This reflection comes to us from Rob Jirucha.

Things like that always happen to you,” a good friend once said. This following a set of stitches on my chin from a dumpster behind a grocery store. Long story.

But true enough.

Like the family trip to Newport, Rhode Island. Over the unnecessarily too-high, pee-my-pants bridge. To see 19th-century industrialists’ summer homes.

Wasn’t my thing to tour a home larger then my two-acre property. Though having just turned 16, looking cool was. And what better way than to cruise a boulevard of mansions. Blend in like the residents.

Top-Sider with no socks. A pink polo shirt with collar up and a braided whale belt. The perfect outfit for a rented moped. You know, the peddle-to-get-it-going style. Yup, cool. And definitely local.

Wind in my hair and smile on my face, I was certain all were saying, “Wow, look at that guy. Must be a Vanderbilt grandkid. Such fashion sense.”

Thinking just that as I passed two cute girls my age.

Looked behind as I scooted past, I expected a wink and a smile. Some acknowledgment of me. But then felt the drop of the ditch as I drove off the road. Through the creek and into an oak tree.

Only minor scrapes and bruises. Though it felt like a punch in the gut when they together said, “What an idiot,” and kept walking.

Retired the belt, never went sock-less or collar-up again.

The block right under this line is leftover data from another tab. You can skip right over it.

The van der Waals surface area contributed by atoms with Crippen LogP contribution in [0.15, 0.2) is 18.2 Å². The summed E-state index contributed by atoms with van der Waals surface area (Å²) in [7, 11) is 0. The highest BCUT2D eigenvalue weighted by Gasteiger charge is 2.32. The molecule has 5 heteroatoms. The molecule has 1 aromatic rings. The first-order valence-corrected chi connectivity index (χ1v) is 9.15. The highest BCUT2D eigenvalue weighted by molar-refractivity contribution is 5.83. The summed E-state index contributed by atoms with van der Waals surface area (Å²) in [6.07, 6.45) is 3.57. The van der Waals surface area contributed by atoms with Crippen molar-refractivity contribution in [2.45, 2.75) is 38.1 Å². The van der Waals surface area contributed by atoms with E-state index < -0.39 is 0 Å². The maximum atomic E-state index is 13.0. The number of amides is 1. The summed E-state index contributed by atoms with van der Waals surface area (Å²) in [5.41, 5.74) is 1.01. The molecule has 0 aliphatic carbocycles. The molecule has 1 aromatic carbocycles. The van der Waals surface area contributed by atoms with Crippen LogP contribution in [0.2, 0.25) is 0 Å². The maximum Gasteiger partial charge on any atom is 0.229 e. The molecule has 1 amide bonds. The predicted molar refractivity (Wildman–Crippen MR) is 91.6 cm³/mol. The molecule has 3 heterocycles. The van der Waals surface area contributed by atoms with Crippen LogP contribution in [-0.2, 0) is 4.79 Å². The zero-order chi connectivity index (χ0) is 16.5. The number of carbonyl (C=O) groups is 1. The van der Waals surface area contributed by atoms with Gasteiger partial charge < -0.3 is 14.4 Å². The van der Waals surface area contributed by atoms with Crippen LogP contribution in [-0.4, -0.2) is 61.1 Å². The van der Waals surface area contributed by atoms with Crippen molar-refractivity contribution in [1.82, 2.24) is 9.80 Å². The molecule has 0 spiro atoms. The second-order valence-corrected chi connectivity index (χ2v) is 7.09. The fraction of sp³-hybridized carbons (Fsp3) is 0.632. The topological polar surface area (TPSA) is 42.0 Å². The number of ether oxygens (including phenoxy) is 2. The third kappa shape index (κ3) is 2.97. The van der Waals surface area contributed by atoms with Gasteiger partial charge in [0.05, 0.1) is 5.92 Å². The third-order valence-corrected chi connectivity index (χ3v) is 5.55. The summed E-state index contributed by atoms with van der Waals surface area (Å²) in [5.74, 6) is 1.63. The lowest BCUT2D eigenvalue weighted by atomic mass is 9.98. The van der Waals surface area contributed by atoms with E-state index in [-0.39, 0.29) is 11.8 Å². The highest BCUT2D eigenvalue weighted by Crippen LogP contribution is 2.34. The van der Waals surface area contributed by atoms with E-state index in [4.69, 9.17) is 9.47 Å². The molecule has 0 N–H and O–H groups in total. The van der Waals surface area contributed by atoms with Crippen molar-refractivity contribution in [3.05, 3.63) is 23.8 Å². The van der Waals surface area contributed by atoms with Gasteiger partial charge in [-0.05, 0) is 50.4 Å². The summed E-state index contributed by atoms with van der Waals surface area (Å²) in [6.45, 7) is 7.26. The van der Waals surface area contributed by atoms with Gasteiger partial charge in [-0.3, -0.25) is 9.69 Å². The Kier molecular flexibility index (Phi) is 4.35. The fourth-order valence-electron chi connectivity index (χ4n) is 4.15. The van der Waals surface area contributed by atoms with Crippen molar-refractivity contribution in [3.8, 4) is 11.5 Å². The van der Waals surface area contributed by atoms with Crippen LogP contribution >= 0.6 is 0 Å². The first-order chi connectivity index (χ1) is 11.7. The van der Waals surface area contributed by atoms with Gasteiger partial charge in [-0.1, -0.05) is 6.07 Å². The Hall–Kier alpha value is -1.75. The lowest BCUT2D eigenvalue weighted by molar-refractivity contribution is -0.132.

I gave a name to my mis-hap self: Buster. Break something? Buster’s fault. Say something stupid—Buster. Don’t get done what I should—blame that other guy.

Because I get it all wrong. Often and no matter how hard I try. A life that is perpetually February 1. You know, the 30 day-mark following New Year’s resolutions that went bottoms-up.

And yes, good friend of mine, I have scars to prove the existence of the Buster within me. Fifteen different occasions of stitches: dumpster, mailbox, vacuum cleaner, tree, baseball bat, someone’s elbow, someone else’s head, a merry-go-round. Two from knives when I was showing someone how to properly handle a knife. The remaining incidents I’ve had to put out of my mind.

Buster is a way of accepting the messed up me. Rather than the stress of “getting it right” in life, I expect Buster to visit every now and then. Frequently, actually. It allows me to find a slice of God’s grace for myself. And maybe give it once in a while to my wife, kids, and friends when their own Buster makes an appearance. (And at that writing of that last sentence, Buster popped in to say: “Ain’t I the greatest?”)

The world tells us we can improve or eliminate our Buster-selves. When I see the signs and adverts for an improved self I say to myself, “Buster doesn’t buy it. He is what he is. And he’s with me for the duration.”

In that I find grace.

May the Lord bless, keep, and shine his face on the Buster in us all.